Marguerite Bouniol, 85, and her 87-year-old husband Georges touched down at Cork Airport on board an Aer Lingus flight from Paris just before 3.30pm.
Accompanied by Jean Pierre Bloc, from Assoph, the group campaigning for the truth about the murder of Ms du Plantier, and his wife, Marie Paul, they were greeted in the arrivals hall by Françoise Letellier, the honorary French consul in Cork, and Superintendent Liam Horgan, the Garda liaison officer.
Mrs Bouniol, who was ill over Christmas, looked frail.
The couple were happy to greet and speak briefly to reporters but they declined to comment publicly on their visit.
A family friend said they were anxious to avoid commenting about any aspect of the French investigation into their daughter’s death while legal proceedings were ongoing in Ireland.
The group travelled to Sophie’s holiday home in Toormore, near Schull in West Cork, where her badly battered body was found on Dec 23, 1996.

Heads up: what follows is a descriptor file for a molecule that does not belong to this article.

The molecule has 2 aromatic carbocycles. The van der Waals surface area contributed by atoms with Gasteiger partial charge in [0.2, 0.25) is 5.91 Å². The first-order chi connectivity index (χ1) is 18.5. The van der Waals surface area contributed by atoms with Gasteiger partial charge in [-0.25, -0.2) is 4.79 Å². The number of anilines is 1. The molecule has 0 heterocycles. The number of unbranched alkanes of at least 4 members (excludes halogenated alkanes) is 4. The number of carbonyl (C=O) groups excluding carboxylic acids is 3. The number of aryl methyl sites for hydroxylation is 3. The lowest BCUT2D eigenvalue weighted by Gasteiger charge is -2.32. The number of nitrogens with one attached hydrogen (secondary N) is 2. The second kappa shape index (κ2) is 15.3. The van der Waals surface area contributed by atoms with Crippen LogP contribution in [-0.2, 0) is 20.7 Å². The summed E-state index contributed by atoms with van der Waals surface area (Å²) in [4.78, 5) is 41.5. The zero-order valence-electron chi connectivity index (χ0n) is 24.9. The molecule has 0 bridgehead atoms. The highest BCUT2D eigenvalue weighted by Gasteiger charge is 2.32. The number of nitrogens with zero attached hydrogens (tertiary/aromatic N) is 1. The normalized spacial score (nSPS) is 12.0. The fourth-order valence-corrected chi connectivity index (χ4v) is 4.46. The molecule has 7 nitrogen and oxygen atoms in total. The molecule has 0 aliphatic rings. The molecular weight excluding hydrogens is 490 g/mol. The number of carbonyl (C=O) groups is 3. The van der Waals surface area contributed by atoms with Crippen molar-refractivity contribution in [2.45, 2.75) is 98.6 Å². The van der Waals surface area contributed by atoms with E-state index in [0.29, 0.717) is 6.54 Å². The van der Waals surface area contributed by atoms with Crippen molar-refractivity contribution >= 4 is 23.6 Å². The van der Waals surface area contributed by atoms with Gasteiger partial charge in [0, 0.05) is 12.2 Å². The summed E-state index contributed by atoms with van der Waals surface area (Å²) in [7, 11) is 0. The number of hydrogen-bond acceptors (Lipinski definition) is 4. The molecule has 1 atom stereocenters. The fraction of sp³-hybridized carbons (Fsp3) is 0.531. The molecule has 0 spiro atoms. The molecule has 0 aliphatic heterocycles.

They will attend an anniversary Mass in Goleen at the weekend, before returning to France early next week.
Mr and Mrs Bouniol were too ill to travel to Ireland last December to mark the actual date of their daughter’s death.
They instead marked the anniversary in Lozere in France, where Sophie’s remains are buried.
Their visit comes as a judgment is awaited in the Supreme Court challenge by law graduate and former journalist Ian Bailey against his extradition to France in connection with the French investigation into Sophie’s murder.
Mr Bailey, aged 54, has always denied any involvement in her death.